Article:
Margaret King, 52, and Jamie O'Boyle, 54, director and senior analyst (respectively) of Cultural Studies & Analysis, a Philadelphia-based think tank whose clients include Walt Disney Imagineering and General Mills.
"We are going through an interesting social anomaly. Our culture is no longer dominated by positive visions of the future. In the past, business and technology helped generate such visions, whether through movies, theme parks, or journeys into space. Goodrich tires, GE refrigerators, even commodities like steel and aluminum positioned themselves against the backdrop of a glittering, castles-in-the-air future. All of that fueled a cultural belief that used to drive our purchasing habits — the belief that the future will be better than the past. We've lost our instinct to think positively."
"Two factors inhibit our ability to think positively about what lies ahead: the overwhelming velocity of day-to-day change, and the unusually large cohort of aging baby boomers, whose shifting priorities — from "get off my cloud" to "get off my lawn" — have big implications. A growing interest in hanging on to what you've got, rather than in creating something new, is a normal part of the aging process. But regardless of age, all of us want one thing: a positive vision of the future."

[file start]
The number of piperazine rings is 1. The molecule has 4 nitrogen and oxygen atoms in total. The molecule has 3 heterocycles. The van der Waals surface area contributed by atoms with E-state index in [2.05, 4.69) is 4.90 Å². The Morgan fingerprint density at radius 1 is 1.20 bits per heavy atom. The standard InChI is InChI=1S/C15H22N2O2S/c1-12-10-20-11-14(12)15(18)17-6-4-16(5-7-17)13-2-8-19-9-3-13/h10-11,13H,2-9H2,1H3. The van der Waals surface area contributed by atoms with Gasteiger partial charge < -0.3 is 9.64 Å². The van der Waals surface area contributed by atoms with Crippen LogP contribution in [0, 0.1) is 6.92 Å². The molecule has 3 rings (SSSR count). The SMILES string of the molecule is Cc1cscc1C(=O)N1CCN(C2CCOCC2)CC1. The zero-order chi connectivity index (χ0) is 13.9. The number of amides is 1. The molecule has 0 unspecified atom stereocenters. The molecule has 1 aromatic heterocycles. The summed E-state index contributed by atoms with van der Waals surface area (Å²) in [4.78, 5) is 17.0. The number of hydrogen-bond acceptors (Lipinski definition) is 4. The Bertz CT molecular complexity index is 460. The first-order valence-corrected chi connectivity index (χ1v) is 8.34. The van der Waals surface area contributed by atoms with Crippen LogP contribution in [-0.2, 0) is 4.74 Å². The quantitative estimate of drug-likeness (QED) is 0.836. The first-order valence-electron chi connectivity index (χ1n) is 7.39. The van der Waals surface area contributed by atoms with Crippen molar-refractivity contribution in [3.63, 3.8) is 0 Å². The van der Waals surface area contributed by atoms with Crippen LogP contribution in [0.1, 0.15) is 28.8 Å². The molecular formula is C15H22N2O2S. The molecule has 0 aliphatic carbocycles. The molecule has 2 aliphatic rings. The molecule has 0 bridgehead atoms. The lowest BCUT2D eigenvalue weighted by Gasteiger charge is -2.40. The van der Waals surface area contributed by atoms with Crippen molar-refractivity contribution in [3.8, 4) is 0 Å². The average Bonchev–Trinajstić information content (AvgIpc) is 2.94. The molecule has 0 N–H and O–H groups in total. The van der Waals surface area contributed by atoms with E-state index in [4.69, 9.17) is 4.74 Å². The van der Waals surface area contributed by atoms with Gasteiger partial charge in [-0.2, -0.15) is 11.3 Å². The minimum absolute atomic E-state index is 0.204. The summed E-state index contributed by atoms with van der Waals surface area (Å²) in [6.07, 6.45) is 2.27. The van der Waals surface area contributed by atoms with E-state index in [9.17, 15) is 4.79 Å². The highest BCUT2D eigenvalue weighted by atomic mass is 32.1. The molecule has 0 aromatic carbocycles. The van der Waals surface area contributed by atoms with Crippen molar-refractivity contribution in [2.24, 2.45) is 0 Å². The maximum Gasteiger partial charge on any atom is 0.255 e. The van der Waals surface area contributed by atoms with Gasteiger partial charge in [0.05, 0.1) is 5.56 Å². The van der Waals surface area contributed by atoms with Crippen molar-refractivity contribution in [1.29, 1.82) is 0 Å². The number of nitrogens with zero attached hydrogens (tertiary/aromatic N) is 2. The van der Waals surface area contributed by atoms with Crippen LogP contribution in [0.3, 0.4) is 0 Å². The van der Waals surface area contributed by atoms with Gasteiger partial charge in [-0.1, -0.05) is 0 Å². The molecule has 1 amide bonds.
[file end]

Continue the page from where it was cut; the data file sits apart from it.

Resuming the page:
Futurology Decoder Key
"The companies that succeed will be those that can maintain a consistent, positive vision of the future. Disney, once the preeminent purveyor of such a vision, has lost its step. Disney used to tap into our lifeblood by telling us who we are, how we got here, and, just as important, where we're going. Companies must find a new way to contextualize their products. They need to tell stories that will capture people's positive imaginations."
Contact Margaret King and Jamie O'Boyle by email (email@example.com).
A version of this article appeared in the April 2000 issue of Fast Company magazine.